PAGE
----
In the historic seaside town of Salem, Massachusetts, an era has come to an end – and it has nothing to do with witches. The coal-fired Salem Harbor Power Plant, a source of long-standing controversy as well as an important part of local history, was closed down on 1 June this year.
The plant is currently in the process of being demolished and replaced with a natural gas-fueled facility by its new owner, a company called Footprint Power.
The closing of the plant is only the most recent development in the state’s efforts to shut down old polluting coal and oil-fired plants. Some have welcomed the switch to natural gas with open arms, while others have pointed out that it, like coal, is a fossil fuel and comes with its own set of problems and challenges.
Independent of these debates, public efforts have been made to commemorate the tradition of coal-burning and the community of workers whose labor has provided the area with electricity for the past 60 years, often at the expense of their own health – and even lives.
One such project is the Across the Bridge exhibition by students of the Montserrat College of Art. For two weeks in June-July, the Salem Harbor Power Plant’s majestic turbine hall was transformed into a gallery of photography, video, drawing, painting, poetry, sculpture and installations honoring and documenting “the lives and work of the power plant employees, most of whom will lose their jobs and move on to other opportunities when the coal plant closes”.
I make no secret out of the fact that Salem is one of my favorite places in the world. If you know me at all, you know this thing about me. I was brought there by a lucky accident in October 2012 (story for another time) and I don’t think I ever completely left. This time, upon my return to the Witch City, I was very excited to have the chance to discover what lies behind its painfully cute New England facade.
It was clear from the get-go that this wasn’t your typical art exhibition. Pre-registration was required and guests had to go through certain security measures before they were allowed in the facility. From there on the rules and directions weren’t so clear anymore and soon I found myself in some strange places…
But I’m getting ahead of myself. Pause, rewind.
During its 60 years of operation, the Salem Harbor Power Plant generated electricity for people in the North Shore and the Greater Boston area. Convenience came at a hefty price: In 2000 the researchers at the Harvard School of Public Health found that the air pollution originating in the plant was responsible for dozens of premature deaths, hundreds of health complications and thousands of asthma attacks yearly.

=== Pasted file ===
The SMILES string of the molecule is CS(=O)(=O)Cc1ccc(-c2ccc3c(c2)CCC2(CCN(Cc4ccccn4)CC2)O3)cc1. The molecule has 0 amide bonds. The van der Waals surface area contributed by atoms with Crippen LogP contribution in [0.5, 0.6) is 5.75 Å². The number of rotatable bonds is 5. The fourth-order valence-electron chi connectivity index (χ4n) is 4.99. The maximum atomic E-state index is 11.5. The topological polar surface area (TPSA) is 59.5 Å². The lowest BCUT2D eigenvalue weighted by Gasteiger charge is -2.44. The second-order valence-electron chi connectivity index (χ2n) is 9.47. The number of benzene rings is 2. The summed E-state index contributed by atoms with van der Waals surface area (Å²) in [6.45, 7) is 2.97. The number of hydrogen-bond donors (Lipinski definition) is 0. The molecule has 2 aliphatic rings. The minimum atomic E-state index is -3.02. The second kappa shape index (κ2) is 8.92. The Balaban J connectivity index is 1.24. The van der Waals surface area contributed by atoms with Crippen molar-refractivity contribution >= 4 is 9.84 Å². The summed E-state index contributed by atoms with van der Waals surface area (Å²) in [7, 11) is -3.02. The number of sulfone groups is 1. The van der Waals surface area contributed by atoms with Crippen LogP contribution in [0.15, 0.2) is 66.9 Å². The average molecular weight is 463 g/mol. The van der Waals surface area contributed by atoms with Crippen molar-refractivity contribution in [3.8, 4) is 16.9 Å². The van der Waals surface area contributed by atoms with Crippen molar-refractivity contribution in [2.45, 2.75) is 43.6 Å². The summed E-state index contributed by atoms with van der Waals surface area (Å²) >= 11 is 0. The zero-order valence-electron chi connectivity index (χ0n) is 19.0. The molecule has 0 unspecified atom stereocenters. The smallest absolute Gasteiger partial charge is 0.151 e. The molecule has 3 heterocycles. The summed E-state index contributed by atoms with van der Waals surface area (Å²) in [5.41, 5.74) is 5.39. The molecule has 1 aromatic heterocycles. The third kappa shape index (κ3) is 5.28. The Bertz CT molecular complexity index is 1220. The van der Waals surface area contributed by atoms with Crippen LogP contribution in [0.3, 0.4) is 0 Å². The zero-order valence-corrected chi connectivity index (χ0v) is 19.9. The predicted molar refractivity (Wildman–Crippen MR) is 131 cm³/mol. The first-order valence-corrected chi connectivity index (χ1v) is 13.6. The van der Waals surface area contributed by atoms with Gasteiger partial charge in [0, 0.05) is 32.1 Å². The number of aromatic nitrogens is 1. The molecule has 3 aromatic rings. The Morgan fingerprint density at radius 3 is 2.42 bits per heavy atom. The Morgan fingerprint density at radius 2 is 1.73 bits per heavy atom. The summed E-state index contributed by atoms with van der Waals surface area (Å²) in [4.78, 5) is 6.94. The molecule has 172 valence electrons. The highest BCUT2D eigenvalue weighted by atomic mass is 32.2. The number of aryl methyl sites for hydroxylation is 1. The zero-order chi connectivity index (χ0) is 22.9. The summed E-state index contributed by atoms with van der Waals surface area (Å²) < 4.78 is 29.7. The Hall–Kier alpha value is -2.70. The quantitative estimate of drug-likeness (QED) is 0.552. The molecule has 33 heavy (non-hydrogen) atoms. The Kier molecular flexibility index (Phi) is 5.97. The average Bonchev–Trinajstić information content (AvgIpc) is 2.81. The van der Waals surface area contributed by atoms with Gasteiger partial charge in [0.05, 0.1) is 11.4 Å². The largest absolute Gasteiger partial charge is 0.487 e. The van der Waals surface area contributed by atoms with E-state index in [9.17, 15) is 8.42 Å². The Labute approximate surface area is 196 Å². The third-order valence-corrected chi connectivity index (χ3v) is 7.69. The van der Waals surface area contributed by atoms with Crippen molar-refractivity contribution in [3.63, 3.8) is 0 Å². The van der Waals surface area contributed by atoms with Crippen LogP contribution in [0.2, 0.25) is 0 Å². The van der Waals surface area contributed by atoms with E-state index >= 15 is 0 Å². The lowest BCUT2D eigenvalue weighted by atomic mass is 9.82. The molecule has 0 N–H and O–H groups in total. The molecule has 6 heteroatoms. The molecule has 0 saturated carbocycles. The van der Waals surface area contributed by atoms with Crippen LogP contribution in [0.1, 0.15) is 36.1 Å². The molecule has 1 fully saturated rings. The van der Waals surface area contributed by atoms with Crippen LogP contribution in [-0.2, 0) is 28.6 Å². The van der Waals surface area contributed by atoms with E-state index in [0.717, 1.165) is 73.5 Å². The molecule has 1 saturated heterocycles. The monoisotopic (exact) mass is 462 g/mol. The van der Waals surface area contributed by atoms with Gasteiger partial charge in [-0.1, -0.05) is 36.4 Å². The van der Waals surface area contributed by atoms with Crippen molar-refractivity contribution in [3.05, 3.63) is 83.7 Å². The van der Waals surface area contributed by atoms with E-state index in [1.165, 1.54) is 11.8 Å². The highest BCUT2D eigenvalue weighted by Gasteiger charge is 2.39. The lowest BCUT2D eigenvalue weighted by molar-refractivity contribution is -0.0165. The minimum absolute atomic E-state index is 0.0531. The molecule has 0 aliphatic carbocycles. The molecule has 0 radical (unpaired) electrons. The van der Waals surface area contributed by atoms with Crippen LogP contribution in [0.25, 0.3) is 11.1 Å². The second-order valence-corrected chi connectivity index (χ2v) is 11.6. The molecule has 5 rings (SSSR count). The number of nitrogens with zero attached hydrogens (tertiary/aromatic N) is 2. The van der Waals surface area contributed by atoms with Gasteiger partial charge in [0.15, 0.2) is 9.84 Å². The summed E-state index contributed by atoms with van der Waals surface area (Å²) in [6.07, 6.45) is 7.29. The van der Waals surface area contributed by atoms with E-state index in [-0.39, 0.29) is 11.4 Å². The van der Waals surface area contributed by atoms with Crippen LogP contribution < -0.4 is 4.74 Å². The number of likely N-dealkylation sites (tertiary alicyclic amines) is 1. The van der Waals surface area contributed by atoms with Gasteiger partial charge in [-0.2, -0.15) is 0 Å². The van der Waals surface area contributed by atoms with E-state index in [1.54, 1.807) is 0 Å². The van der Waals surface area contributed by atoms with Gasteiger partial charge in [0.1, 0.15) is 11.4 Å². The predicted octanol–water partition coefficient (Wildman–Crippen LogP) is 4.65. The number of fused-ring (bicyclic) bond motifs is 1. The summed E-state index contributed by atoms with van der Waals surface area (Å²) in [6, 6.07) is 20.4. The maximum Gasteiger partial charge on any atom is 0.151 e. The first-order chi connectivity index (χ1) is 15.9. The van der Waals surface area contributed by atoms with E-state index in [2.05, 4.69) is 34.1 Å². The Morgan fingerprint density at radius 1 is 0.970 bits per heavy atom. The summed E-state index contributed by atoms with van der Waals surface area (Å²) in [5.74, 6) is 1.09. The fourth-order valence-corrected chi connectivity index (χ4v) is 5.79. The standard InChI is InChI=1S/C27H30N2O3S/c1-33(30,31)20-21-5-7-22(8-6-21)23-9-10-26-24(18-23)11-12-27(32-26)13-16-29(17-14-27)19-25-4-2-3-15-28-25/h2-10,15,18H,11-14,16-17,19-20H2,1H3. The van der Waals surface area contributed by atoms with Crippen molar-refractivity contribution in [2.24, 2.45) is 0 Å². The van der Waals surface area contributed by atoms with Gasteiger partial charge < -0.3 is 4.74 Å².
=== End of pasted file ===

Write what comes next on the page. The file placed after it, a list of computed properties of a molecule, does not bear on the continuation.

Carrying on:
In the 1990s, the plant made the Filthy Five – a list of power plants in Massachusetts constructed before 1977 and thus exempt from modern pollution laws – all of which have by now been shut down or are in the process of being shut down.
I have personally seen many an abandoned power plant and factory that now lies in ruins, but this was my first time walking around a place so recently decommissioned that you were hard pressed to believe that the workers would not be returning the next day. Everything looked positively neat.
Well, up in the turbine hall it did, anyway. What I soon discovered thanks to some very unclear directions I received is that the plant had a bit of a dark underbelly on it. I found myself wandering further away from the exhibition – which I had greatly enjoyed and would gladly have bought prints from had there been any available – and into the basement floor. Down in the damp, smelly halls and corridors lit only by a low yellow light, the slick turbine hall felt like a distant dream.
It was unnerving. It was awesome. I turned around when I realized that this most likely was not part of the tour, but not without snapping a few pictures first. I wouldn’t be able to live with myself if I hadn’t, knowing that these were some of the last moments anybody was going to be down there and walk among the rusty machinery and discarded tools.
As I’m typing this over a month later, the complete demolition of the plant is underway. The new gas-fired facility was originally scheduled to commence commercial operations by June 2016, but according to newer estimates construction is likely to take longer.
Whether natural gas is ultimately the right alternative to coal or not is up for debate, but what we know for certain is that the Filthy Five are no longer literally killing people. That is a milestone in itself.
The plant as seen from the Winter Island Road
In we go!
Up we climb! And down we come as soon as we realize this isn’t the way in.
The courtyard held no surprises
The turbine hall shone as new
Just in case you forgot which country you’re in
From the exhibition
This handy infographic explains the inner workings of the plant. Study it quick, there’ll be a pop quiz later!
Here’s my number, so call me maybe
As do our motivational posters from the 80s
We measure many things here
Our control room model was a collaboration between the set designers for Jurassic Park and Hackers
This is where we geek
Don’t push the red button
A completely safe-looking maintenance corridor
Watch out, cool stuff ahead
The inner courtyard was quite uninteresting and also off-limits, so that’s where I ended my tour. As I was walking back home I caught the sight of this thing in the neighborhood. Sadly, I don’t think the person who put it there is very happy with how things turned out.